First, over at In these Times, a good piece by Tamara Nassar about the results of the recent Palestinian hunger strike. Prisoner solidarity is such an important part of the history of liberation struggles, and it’s easy to think there’s no leverage to be had over the brutal Israeli government, but Marwan Barghouthi is one of the most respected figures in the Palestinian community, and we’re in a period where international solidarity can’t be ignored.

And at JewschoolJodi Melamed has an interesting piece about the Sumud freedom camp, an inspiring action to help the families of Sumud return to their villages. Melamed talks about something I’ve wondered about a lot – Jews who want to oppose the occupation and Israeli violence but haven’t come around on BDS. A lot of times those of us who support BDS react with frustration to these folks – BDS, we point out, is the international, non-violent solidarity moment liberals claim they had wanted (if only there was non-violent resistance, we would support it!) But Melamed makes a convincing case that if there are actions like the Sumud one (inspired in part by Standing Rock), and organizations like the Jewish Center for non-Violence to organize and support them, people who aren’t there on BDS can take action, and when we come together on non-violent action, it dissipates so much of the rancor that marks the debate. It’s not about compromise or meeting in the middle, but a realization that, as I believe is very often true, action guides our beliefs, not the other way around.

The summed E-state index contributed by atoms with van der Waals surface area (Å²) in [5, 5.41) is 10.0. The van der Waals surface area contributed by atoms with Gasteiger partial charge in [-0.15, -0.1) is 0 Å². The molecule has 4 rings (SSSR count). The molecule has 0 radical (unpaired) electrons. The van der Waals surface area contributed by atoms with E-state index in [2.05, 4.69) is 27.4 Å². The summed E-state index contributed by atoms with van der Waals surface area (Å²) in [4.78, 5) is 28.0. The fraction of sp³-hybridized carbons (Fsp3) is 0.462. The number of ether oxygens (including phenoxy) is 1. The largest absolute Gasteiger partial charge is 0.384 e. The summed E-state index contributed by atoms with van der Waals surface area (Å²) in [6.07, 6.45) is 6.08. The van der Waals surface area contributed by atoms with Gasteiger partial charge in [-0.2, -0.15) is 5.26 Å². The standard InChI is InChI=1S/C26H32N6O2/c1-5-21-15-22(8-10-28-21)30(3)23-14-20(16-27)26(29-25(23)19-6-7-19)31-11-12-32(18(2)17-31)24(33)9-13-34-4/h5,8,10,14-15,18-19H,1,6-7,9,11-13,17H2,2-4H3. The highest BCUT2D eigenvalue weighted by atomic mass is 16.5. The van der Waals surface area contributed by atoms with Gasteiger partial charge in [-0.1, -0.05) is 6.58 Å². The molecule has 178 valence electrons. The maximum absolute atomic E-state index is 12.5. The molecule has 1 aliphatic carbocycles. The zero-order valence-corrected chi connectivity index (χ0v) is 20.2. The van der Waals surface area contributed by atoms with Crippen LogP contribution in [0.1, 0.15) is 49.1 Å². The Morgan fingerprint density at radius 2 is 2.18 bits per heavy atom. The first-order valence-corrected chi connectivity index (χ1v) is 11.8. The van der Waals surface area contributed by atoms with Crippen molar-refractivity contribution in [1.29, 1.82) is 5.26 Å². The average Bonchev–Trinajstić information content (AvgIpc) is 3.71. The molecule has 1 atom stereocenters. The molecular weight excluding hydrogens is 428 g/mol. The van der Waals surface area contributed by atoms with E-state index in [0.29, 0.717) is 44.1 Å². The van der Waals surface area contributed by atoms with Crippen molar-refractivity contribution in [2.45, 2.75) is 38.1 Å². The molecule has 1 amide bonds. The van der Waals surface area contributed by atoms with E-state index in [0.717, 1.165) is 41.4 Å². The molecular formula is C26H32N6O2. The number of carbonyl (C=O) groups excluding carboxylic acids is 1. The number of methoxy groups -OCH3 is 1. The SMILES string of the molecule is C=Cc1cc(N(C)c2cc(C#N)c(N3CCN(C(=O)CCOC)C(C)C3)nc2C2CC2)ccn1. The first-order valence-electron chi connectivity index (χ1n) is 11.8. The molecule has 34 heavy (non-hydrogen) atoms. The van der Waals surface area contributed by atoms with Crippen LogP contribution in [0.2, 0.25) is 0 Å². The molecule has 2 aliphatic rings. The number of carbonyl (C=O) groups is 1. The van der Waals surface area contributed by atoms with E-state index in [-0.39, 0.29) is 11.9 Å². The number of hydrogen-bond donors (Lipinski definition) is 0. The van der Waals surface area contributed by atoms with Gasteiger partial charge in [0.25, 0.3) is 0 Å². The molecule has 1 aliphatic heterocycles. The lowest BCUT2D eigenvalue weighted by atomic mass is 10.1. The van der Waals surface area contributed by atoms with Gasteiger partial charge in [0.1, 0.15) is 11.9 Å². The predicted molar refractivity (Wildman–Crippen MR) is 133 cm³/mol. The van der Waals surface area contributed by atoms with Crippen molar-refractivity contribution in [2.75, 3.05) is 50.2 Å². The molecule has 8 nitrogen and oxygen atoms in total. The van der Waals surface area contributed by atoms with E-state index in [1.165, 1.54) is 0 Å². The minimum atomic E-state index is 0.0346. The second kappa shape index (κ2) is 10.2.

This semester in my fiction writing class I taught The Metamorphosis for the first time. I’d had it on there before, but always took it out in the end of semester crunch. To prepare for the discussion, I happened upon something a student gave me years ago: this little book, which, despite appearances, is not a kind of spiffed-up Cliff Notes but is a real book, and a fascinating one at that, co-written by R. Crumb and offering gorgeous visual riff’s on Kafka’s work plus their own take, one which emphasizes Kafka’s Jewishness and the role of the Prague ghetto in shaping his vision. There are lots of telling details I didn’t know, but this is the one I keep coming back to: this account of the details of Kafka’s famous “day job”:

Did everyone know this but me? I mentioned this to J., who said, I don’t know if you want to go there with the political implications of this: was worker protection the model for hated bureaucracy? But I think about it differently: I like the idea that this person who, at least in most versions of him we have, is so apart from others, from comfort, from his own body, that we think of him as barely functioning in the world, let along thinking he could shape it, let alone doing so – – – that this fragile man maybe did more good than all of us robust good citizens? To plagiarize Jamaica Kincaid writing about a different corner of the world and its cruelties, there’s a world of something in that, but I can’t get into it right now.